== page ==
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Teachers of English to Speakers of Other Languages, Inc. (TESOL) New Directions in Contrastive Rhetoric Author(s): Ulla Connor Source: TESOL Quarterly, Vol. 36, No. 4 (Winter, 2002), pp. 493-510 Published by: Teachers of English to Speakers of Other Languages, Inc. (TESOL) Stable URL: https://www.jstor.org/stable/3588238 Accessed: 08-03-2019 18:07 UTC JSTOR is a not-for-profit service that helps scholars, researchers, and students discover, use, and build upon a wide range of content in a trusted digital archive. We use information technology and tools to increase productivity and facilitate new forms of scholarship. For more information about JSTOR, please contact support@jstor.org. Your use of the JSTOR archive indicates your acceptance of the Terms & Conditions of Use, available at https://about.jstor.org/terms Teachers of English to Speakers of Other Languages, Inc. (TESOL) is collaborating with JSTOR to digitize, preserve and extend access to TESOL Quarterly This content downloaded from 69.166.46.154 on Fri, 08 Mar 2019 18:07:20 UTC All use subject to https://about.jstor.org/terms New Directions in Contrastive Rhetoric ULLA CONNOR Indiana University in Indianapolis Indianapolis, Indiana, United States Contrastive rhetoric examines differences and similarities in w across cultures. Although mainly concerned with student essay in its first 30 years, the area of study today contributes to kn about preferred patterns of writing in many English for purposes situations. This article discusses some of the new d contrastive rhetoric has taken. Following a brief review of the methods, and accomplishments of research in contrastive r during the past 30 years, the article examines how contrastive has been pursued with varying aims and methods in a variet situations involving academic and professional writing. Rece cisms of contrastive rhetoric and their effects on changing dir are then surveyed. C ontrastive rhetoric examines differences and similarities in ESL and EFL writing across languages and cultures as well as across such different contexts as education and commerce. Hence, it considers texts not merely as static products but as functional parts of dynamic cultural contexts. Although largely restricted throughout much of its first 30 years to a fairly rigid form, student essay writing, the field today contributes to knowledge about preferred patterns of writing in many English for specific purposes situations. Undeniably, it has had an appreciable impact on the understanding of cultural differences in writing, and it has had, and will continue to have, an effect on the teaching of ESL and EFL writing. Despite many developments in contrastive rhetoric in the past 30 years and its contribution to ESL and EFL teaching, its focus on the study of contrast or difference has laid the area open to criticism. In two 1997 issues of TESOL Quarterly, three papers (Scollon, 1997; Spack, 1997; Zamel, 1997) criticized contrastive rhetoric for an alleged insensitivity to cultural differences. In other issues, Kubota (1999, 2001) has been critical of perceptions of a cultural dichotomy between East and West and the alleged resulting promotion of the superiority of Western writing. Such criticism stems in part from critics' lack of understanding TESOL QUARTERLY Vol. 36, No. 4, Winter 2002 493 This content downloaded from 69.166.46.154 on Fri, 08 Mar 2019 18:07:20 UTC All use subject to https://about.jstor.org/terms about current perspectives in contrastive rhetoric and changes that have taken place in this area in the past decade. Hence, instead of viewing the criticisms from an adversarial perspective (Belcher, 1997), I would like to see them as suggesting the need to articulate a current framework for contrastive rhetoric, especially regarding changing definitions of culture (Atkinson, 1999, Mauranen, 2001). This article addresses that need by surveying some new directions of contrastive rhetoric, particularly in view of some of its criticisms. As background, I briefly summarize the goals, methods, and major accomplishments of research in contrastive rhetoric during the past 30 years. The area of study has expanded from its early beginnings as the analysis of paragraph organization in ESL student essay writing (Kaplan, 1966) to an interdisciplinary area of applied linguistics incorporating theoretical perspectives from both linguistics and rhetoric (Connor, 1996). I then address criticisms of contrastive rhetoric and their relation to changing directions in the field. These new directions involve innovative views of culture, literacy, and critical pedagogy and have a major impact o research agenda of contrastive rhetoric. A BRIEF HISTORY OF CONTRASTIVE RHETORIC Early History Initiated 30 years ago in applied linguistics by Robert Kap tive rhetoric is premised on the insight that, to the degree and writing are cultural phenomena, different cultures h rhetorical tendencies. Furthermore, the linguistic patterns cal conventions of the L1 often transfer to writing in ESL interference. It is important to distinguish this concern fr interference at the level of syntax and phonology. In contra the interference manifests itself in the writer's choice of rhetorical strategies and content. Kaplan's (1966) pioneering study analyzed the organization of p graphs in ESL student essays and identified five types of parag development, each reflecting distinctive rhetorical tendencies. K claimed that Anglo-European expository essays are developed line whereas essays in Semitic languages use parallel coordinate claus those in Oriental languages prefer an indirect approach, coming to point in the end; and those in Romance languages and in Rus include material that, from a linear point of view, is irrelevant. Kaplan's early contrastive rhetoric was criticized for seeming to pr lege the writing of native English speakers. It seemed as well to dism 494 TESOL QUARTERLY This content downloaded from 69.166.46.154 on Fri, 08 Mar 2019 18:07:20 UTC All use subject to https://about.jstor.org/terms linguistic and cultural differences in writing among closely related languages. Kaplan himself (Connor & Kaplan, 1987) has referred to his early position as a notion. He has also noted the underdeveloped nature of written text analysis at the time of his 1966 paper, which limited his own analysis of the sample student writing, and, significantly, he has further acknowledged the concept of linguistic relativity as a primary influence. In discussing early contrastive rhetoric (Connor, 1996), I claimed that "the Sapir-Whorf hypothesis of linguistic relativity is basic to contrastive rhetoric because it suggests that different languages affect perception and thought in different ways" (p. 10). This weak version of the hypothesis (i.e., that language influences thought), rather than the once dominant strong version (i.e., that language controls thought and perception), is regaining respectability in linguistics, psychology, and composition studies, resulting in a renewed interest in the study of cultural differences (Gumperz & Levinson, 1996). In a recent article devoted to the exploration of the origins of contrastive rhetoric, Ying (2000) argues that "the claim that the origin of contrastive rhetoric lies in the Sapir-Whorf hypothesis is untenable because the latter is actually rooted in German ideas on linguistic determinism" (p. 260); and these ideas, according to Ying, are incompatible with Kaplan's (1966) view of rhetoric and culture. Ying claims that Kaplan did not view language and rhetoric as determinative of thought patterns but that he merely argued that language and rhetoric evolve out of a culture. According to Ying, Hymes's (1962) ethnography of communication can be seen as "an important historical antecedent for contrastive rhetoric" (p. 265); in Hymes's system, the framework is communica- tion, not language, and is important in studying the patterned use of language, often across cultures. Matsuda's (2001) response to Ying (2000) includes a personal communication from Kaplan (March 11, 2001) in which Kaplan admits not having been influenced by Hymes's work at the time of the writing but having been very much influenced by the Sapir-Whorf hypothesis. Matsuda concludes that the origin of contrastive rhetoric was a result of Kaplan's effort to synthesize at least three different intellectual traditions: contrastive analysis, the Sapir-Whorf hypothesis, and the emerging field of composition and rhetoric, especially Christensen's (1963) generative rhetoric of the paragraph. The latter influence encouraged Kaplan to approach contrastive analysis at the paragraph level. No matter what its origin, Kaplan's (1966) earlier model, which was concerned with paragraph organization, was useful in accounting for cultural differences in essays written by college students for academic purposes. It also introduced the U.S. linguistic world to a real, if basic, insight: Writing is culturally influenced in interesting and complex ways. Nevertheless, the model was not designed to describe writing for NEW DIRECTIONS IN CONTRASTIVE RHETORIC 495 This content downloaded from 69.166.46.154 on Fri, 08 Mar 2019 18:07:20 UTC All use subject to https://about.jstor.org/terms academic and professional purposes. Nor was it intended to describe composing processes across cultures. Research Methods In its early years, contrastive rhetoric was heavily based on linguistic and linguistic text analysis. In the 1980s, contrastive rh cians included linguistic text analysis as a tool to describe the c tions of writing in English and to provide analytical techniqu which to compare writing in students' Li and L2. Edited volumes i (Connor & Kaplan), 1988 (Purves), and 1990 (Connor &Johns) ty included several chapters with a text analytic emphasis, focusin cially on methods of analyzing cohesion, coherence, and the d superstructure of texts. A text analytic approach was also adopted large international projects of student writing as the Intern Education Achievement (IEA) study and the Nordtext project. study compared high school students' writing in their mother ton three different grade levels in 14 different countries (Purves, 198 Nordtext project (Enkvist, 1985; Evensen, 1986) involved linguists Nordic countries whose interest was in EFL writing. Each proj designed to create useful models for instructional practice, and ea heavily text based. In summing up the research paradigm of the 1 is fair to say that more or less decontextualized text analytic characterized the field of study. Despite the reliance on the textual analysis of cohesion and cohe patterns in much contrastive rhetorical research, however, some c tive rhetoric researchers had early on questioned the adequacy of text-based analyses as a basis for conclusions that extend beyo realm of textual features. For example, Hinds (1987) proposed phenomenon for analysis: the distribution of responsibility b readers and writers; that is, the amount of effort writers expend t texts cohere through transitions and other uses of metatext. Thus referred to Japanese texts as reader responsible, as opposed to texts writer responsible. And much of my own work on contrastive rhetoric 1980s involved building a comprehensive model of texts-o integrated rhetorical analysis with linguistically oriented analy example, in a cross-cultural study of writing that compared argum tive writing in students' essays from three English-speaking coun Lauer and I (Connor & Lauer, 1985, 1988) developed a lingu rhetorical system that helped quantify both linguistic features in (e.g., cohesion, coherence, and discourse organization) and rh features (including the three classical persuasive appeals-logos, ethos-and Toulmin's 1958 argument model of claim, data, and war 496 TESOL QUARTERLY This content downloaded from 69.166.46.154 on Fri, 08 Mar 2019 18:07:20 UTC All use subject to https://about.jstor.org/terms Contrastive studies of academic and professional genres and of the socialization into these genres of L2 writers were a natural development in L2 writing research. Following the lead of Li writing research and pedagogy, in which the 1970s were said to be the decade of the composing process and the 1980s the decade of social construction, empirical research on L2 writing in the 1990s became increasingly concerned with social and cultural processes in cross-cultural undergraduate writing groups and classes (Atkinson & Ramanathan, 1995; Carson & Nelson, 1994, 1996; Connor & Asenavage, 1994; Nelson & Carson, 1998), with the initiation and socialization processes that gradu- ate students go through to become literate professionals in their graduate and professional discourse communities (Belcher, 1994; Casanave, 1995; Connor & Kramer, 1995; Connor & Mayberry, 1995; Prior, 1995; Swales, 1990), and, finally, with the processes and products of L2 academics and professional writing in English as a second or foreign language for publication and other professional purposes (Belcher & Connor, 2001; Braine, 1998; Connor et al., 1995; Connor & Mauranen, 1999; Flowerdew, 1999; Gosden, 1992). Major Findings of the Past 30 Years The past 30-plus years have seen significant changes as contrastive rhetoric has benefited from insights drawn from four domains: text linguistics, the analysis of writing as a cultural and educational activity, classroom-based studies of writing, and contrastive genre-specific studies (see Table 1 for sample studies). The genres involved include journal articles, business reports, letters of application, grant proposals, and editorials. Several published papers (e.g., Connor, in press) describe studies in these domains. What major findings in 30 years of contrastive rhetoric research s to the current debates about cultural differences and L2 writing? Firs groups engage in a variety of types of writing, whereas preferred patt of writing are genre dependent. Another finding is that readers' exp tations determine what is perceived as coherent, straightforward writ Thus, Kaplan's (1966) diagram of the linear argument preferred native English speakers may well represent what such speakers vi coherent, though speakers of other languages may disagree, and a texts may or may not reflect that view. NEW DIRECTIONS IN CONTRASTIVE RHETORIC 497 This content downloaded from 69.166.46.154 on Fri, 08 Mar 2019 18:07:20 UTC All use subject to https://about.jstor.org/terms TABLE 1 Sample Contrastive Studies in Four Domains of Investigation Domain Purpose Examples Contrastive text Examine, compare, and Clyne (1987); Connor & linguistic studies contrast how texts are formed Kaplan (1987); Eggington and interpreted in different (1987); Hinds (1983, 1987, languages and cultures using 1990) methods of written discourse analysis Studies of writing as Investigate literacy Carson (1992); Purves (1988) cultural and development on L1 language educational activity and culture and examine effects on the development of L2 literacy Classroom-based Examine cross-cultural Allaei & Connor (1990); contrastive studies patterns in process writing, Goldstein & Conrad (1990); collaborative revisions, and Hull, Rose, Fraser, & student-teacher conferences Castellano (1991); Nelson & Murphy (1992) Genre-specific Are applied to academic and Bhatia (1993); Connor, Davis, investigations professional writing & De Rycker (1995); Jenkins & Hinds (1987); Mauranen (1993); Swales (1990); Tirkkonen-Condit (1996); Ventola & Mauranen (1991) RECENT RESEARCH IN ACADEMIC AND PROFESSIONAL WRITING ACROSS CULTURES Particularly informative for current discussion of differe from research in academic and professional writing origina the Anglo-American context. According to Atkinson (200 The contrastive rhetoric hypothesis has held perhaps its greate those in nonnative-English-speaking contexts abroad, forced as look EFL writing in the eye to try to understand why it at lea looks "different"-often subtly out of sync with that one might "native" perspective. (p. 319) Enkvist, in his 1997 article "Why We Need Contrastive Rhe mends that contrastive rhetoric be pursued according to and methods within different institutions at universities and in EFL situations. In fact, this is what many Finnish university programs o training in foreign language skills do. Finnish universities have la departments that teach language, literature, linguistic and literary 498 TESOL QUARTERLY This content downloaded from 69.166.46.154 on Fri, 08 Mar 2019 18:07:20 UTC All use subject to https://about.jstor.org/terms and applied linguistics. Additionally, however, in the past 25 years Finnish universities have operated language centers that teach languages for specific purposes as well as providing translation and editorial services. Other types of educational institutions interested in contrastive rhetoric include departments of business and intercultural communication. The review that follows is not intended to be exhaustive; its examples highlight some major directions contrastive rhetoric research relevant to academic and professional setting has been taking in Europe, the Middle East, and Asia. Europe In their research, which studies cultural differences between the writing of Finnish- and English-speaking researchers in Finland, Ventola and Mauranen (1991) have shown the value of text analysis in a contrastive framework. They investigated the revising practices native English speakers used with Finnish scientists' articles written in English and compared the writing of Finnish scientists with the writing of native-English-speaking scientists, finding that Finnish writers used connectors less frequently and in a less varied fashion than native-English-speaking writers did. The Finnish writers had difficulty using the article system appropriately, and there were differences in thematic progression. Moreover, Mauranen (1993) found that Finnish writers wrote less text about text, or metatext, and that they placed their main point later in the text than native English speakers did. My colleagues and I (Connor et al., 1995) found that Finnish writers had the same difficulties when writing grant proposals. The studies by Ventola and Mauranen (1991) and Connor et al. (1995) cited above, and the study by Moreno (1998) on cross-cultural differences in premise-conclusion sequences in Spanish and English research articles, show that the contrastive rhetoric framework, originally developed for ESL settings in the United States, can be helpful in analyzing and teaching EFL writing in academic and professional contexts. Moreover, researchers and teachers in EFL situations other than professional ones are also finding the contrastive rhetoric framework useful for a variety of L2 contexts. Thus, a great many EnglishPolish contrastive studies have appeared in the past few years in journals such as Text and Journal of Pragmatics. For example, Duszak (1994) analyzed research article introductions in Polish and English academic journals, and Golebiowski's (1998) study dealt with psychology journal writing, finding many textual and stylistic differences. These findings showed that the English texts used more direct, assertive, and positive positions. NEW DIRECTIONS IN CONTRASTIVE RHETORIC 499 This content downloaded from 69.166.46.154 on Fri, 08 Mar 2019 18:07:20 UTC All use subject to https://about.jstor.org/terms Middle East Research in contrastive rhetoric is not exclusively European American. In addition to the publication of numerous empirical s of Arabic-English contrasts, Hatim (1997) and Hottel-Burkhart ( have produced contributions to contrastive rhetoric theory. H whose disciplinary interest is translation studies, made a major stud Arabic-English discourse contrasts, dealing with the typology of mentation and its implication for c ...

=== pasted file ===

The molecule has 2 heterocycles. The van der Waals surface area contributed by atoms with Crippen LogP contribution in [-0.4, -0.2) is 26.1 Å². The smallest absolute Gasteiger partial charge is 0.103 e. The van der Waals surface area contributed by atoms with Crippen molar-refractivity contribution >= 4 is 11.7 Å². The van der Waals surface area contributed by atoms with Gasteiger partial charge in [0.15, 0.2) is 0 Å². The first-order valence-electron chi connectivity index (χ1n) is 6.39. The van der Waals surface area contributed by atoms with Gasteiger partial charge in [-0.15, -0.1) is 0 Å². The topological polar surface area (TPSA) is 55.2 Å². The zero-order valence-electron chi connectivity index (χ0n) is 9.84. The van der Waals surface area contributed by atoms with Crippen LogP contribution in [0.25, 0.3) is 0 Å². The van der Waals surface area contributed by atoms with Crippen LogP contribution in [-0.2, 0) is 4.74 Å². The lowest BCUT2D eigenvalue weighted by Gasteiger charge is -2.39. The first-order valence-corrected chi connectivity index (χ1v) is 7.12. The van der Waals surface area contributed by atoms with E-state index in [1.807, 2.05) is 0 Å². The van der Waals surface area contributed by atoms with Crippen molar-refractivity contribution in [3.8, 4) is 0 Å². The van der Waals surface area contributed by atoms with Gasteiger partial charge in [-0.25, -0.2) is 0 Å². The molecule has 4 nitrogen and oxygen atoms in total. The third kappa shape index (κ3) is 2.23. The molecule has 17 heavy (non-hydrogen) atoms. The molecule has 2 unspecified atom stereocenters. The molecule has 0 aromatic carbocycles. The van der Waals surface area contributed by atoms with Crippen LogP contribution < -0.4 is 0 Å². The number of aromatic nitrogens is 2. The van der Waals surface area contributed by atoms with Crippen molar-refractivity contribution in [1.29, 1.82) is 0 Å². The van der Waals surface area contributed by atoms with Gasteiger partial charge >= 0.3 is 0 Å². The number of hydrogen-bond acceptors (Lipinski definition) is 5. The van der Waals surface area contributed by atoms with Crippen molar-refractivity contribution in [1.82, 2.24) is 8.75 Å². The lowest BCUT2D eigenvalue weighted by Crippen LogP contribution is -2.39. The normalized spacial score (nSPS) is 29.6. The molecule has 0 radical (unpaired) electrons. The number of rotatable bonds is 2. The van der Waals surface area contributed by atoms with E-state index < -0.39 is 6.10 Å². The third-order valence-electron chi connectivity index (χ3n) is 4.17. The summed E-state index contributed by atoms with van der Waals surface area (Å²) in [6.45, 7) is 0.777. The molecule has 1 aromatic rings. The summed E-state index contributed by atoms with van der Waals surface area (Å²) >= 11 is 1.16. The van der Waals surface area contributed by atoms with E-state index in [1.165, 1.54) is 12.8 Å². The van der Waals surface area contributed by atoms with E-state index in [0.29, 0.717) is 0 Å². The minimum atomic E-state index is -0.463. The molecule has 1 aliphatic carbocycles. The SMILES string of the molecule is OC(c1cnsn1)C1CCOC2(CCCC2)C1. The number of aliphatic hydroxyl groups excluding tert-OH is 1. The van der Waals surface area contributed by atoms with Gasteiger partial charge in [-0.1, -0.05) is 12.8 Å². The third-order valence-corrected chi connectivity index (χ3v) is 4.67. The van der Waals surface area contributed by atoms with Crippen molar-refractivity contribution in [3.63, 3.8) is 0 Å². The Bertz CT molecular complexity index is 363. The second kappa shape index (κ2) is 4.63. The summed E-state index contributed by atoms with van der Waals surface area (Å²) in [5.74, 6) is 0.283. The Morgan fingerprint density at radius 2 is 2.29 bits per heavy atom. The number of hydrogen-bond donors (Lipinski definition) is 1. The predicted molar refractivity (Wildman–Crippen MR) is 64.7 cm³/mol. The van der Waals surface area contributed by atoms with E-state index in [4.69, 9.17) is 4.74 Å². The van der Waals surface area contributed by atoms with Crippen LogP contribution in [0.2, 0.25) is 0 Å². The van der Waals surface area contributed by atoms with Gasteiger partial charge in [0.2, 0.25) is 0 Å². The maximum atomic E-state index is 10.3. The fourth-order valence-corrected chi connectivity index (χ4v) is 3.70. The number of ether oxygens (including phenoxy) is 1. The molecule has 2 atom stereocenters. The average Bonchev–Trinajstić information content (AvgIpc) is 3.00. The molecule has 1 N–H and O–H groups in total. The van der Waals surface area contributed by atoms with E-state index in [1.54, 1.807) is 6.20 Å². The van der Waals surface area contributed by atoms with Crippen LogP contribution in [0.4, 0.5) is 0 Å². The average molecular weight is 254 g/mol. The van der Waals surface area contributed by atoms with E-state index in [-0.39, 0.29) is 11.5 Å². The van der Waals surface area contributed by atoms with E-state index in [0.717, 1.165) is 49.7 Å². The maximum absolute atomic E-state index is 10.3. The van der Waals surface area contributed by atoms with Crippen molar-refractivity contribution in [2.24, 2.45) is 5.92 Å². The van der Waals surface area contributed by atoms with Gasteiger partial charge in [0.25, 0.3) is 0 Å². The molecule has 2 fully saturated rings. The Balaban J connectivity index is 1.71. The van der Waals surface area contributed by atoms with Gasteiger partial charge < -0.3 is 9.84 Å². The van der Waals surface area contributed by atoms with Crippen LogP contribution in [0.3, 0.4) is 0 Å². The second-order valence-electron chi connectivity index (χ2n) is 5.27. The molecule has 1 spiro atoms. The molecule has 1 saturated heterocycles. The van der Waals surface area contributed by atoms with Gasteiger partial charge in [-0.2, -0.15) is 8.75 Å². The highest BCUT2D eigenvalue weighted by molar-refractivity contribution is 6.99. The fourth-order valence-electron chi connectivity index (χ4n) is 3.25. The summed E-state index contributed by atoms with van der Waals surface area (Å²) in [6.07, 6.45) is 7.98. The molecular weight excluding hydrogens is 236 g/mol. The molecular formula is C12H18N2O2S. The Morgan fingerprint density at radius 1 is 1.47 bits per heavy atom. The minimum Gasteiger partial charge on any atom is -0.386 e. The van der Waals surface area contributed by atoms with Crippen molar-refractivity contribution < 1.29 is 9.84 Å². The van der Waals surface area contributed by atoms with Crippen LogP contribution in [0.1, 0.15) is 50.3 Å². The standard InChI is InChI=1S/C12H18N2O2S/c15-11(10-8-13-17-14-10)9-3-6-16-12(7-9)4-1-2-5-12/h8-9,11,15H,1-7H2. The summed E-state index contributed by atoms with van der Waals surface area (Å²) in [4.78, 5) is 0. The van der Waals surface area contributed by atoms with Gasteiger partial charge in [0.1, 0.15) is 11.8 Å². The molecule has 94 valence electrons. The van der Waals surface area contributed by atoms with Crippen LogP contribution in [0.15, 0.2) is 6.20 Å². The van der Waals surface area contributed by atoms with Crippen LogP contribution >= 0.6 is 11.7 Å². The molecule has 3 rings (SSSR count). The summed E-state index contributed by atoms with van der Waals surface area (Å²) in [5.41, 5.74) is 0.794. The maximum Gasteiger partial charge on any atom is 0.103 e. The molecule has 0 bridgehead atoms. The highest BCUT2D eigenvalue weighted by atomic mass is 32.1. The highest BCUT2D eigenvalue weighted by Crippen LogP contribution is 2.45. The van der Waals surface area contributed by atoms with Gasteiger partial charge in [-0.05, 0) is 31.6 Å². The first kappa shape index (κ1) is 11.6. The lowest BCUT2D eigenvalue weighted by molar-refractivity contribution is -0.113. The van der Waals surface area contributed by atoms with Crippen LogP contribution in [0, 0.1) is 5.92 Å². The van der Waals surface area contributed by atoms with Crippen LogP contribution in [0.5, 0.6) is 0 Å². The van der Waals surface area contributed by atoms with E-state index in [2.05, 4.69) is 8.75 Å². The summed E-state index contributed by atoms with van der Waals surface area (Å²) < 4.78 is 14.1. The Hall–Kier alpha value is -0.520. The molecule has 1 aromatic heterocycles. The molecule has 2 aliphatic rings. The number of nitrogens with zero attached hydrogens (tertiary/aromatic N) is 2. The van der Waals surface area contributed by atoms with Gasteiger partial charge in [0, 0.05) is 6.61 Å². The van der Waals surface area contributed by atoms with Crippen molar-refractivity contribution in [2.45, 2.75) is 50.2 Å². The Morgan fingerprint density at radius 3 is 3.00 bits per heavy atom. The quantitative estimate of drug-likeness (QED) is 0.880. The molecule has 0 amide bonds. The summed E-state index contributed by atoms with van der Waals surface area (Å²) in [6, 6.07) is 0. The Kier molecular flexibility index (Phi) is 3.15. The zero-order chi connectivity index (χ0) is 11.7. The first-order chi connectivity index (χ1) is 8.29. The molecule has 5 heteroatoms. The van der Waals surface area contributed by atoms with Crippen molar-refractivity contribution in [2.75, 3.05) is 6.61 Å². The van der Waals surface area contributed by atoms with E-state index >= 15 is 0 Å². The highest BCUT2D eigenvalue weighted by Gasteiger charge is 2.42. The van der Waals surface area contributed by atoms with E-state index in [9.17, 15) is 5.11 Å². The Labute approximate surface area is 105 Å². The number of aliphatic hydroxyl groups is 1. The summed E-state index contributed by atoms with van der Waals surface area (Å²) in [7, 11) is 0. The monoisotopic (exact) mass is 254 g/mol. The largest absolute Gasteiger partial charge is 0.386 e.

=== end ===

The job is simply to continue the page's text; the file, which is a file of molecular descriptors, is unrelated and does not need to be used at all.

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According to Bazerman, intertextuality implies that the originality and crafts of writers depend
on how they ...